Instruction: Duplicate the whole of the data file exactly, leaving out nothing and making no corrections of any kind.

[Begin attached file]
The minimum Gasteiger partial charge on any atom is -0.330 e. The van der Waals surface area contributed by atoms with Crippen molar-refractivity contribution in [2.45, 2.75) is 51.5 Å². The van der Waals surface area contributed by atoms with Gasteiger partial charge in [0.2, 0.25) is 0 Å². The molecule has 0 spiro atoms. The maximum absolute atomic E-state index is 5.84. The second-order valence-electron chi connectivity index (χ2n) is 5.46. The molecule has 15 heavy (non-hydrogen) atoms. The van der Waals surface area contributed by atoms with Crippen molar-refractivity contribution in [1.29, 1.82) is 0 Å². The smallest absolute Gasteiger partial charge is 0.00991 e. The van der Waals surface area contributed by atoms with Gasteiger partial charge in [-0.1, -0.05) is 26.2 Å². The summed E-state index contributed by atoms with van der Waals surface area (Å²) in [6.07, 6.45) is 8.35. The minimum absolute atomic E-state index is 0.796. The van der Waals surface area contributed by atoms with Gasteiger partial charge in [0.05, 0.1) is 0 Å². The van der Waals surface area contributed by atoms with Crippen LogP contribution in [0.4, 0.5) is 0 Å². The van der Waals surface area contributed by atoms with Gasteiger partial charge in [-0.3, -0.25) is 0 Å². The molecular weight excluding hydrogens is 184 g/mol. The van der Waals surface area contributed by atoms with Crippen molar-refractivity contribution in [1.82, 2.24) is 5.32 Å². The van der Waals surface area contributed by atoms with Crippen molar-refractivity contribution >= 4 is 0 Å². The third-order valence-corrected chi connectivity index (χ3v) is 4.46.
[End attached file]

The minimum Gasteiger partial charge on any atom is -0.330 e. The van der Waals surface area contributed by atoms with Crippen molar-refractivity contribution in [2.45, 2.75) is 51.5 Å². The van der Waals surface area contributed by atoms with Gasteiger partial charge in [0.2, 0.25) is 0 Å². The molecule has 0 spiro atoms. The maximum absolute atomic E-state index is 5.84. The second-order valence-electron chi connectivity index (χ2n) is 5.46. The molecule has 15 heavy (non-hydrogen) atoms. The van der Waals surface area contributed by atoms with Crippen molar-refractivity contribution in [1.29, 1.82) is 0 Å². The smallest absolute Gasteiger partial charge is 0.00991 e. The van der Waals surface area contributed by atoms with Gasteiger partial charge in [-0.1, -0.05) is 26.2 Å². The summed E-state index contributed by atoms with van der Waals surface area (Å²) in [6.07, 6.45) is 8.35. The minimum absolute atomic E-state index is 0.796. The van der Waals surface area contributed by atoms with Gasteiger partial charge in [0.05, 0.1) is 0 Å². The van der Waals surface area contributed by atoms with Crippen LogP contribution in [0.4, 0.5) is 0 Å². The van der Waals surface area contributed by atoms with Gasteiger partial charge in [-0.3, -0.25) is 0 Å². The molecular weight excluding hydrogens is 184 g/mol. The van der Waals surface area contributed by atoms with Crippen molar-refractivity contribution in [1.82, 2.24) is 5.32 Å². The van der Waals surface area contributed by atoms with Crippen molar-refractivity contribution >= 4 is 0 Å². The third-order valence-corrected chi connectivity index (χ3v) is 4.46.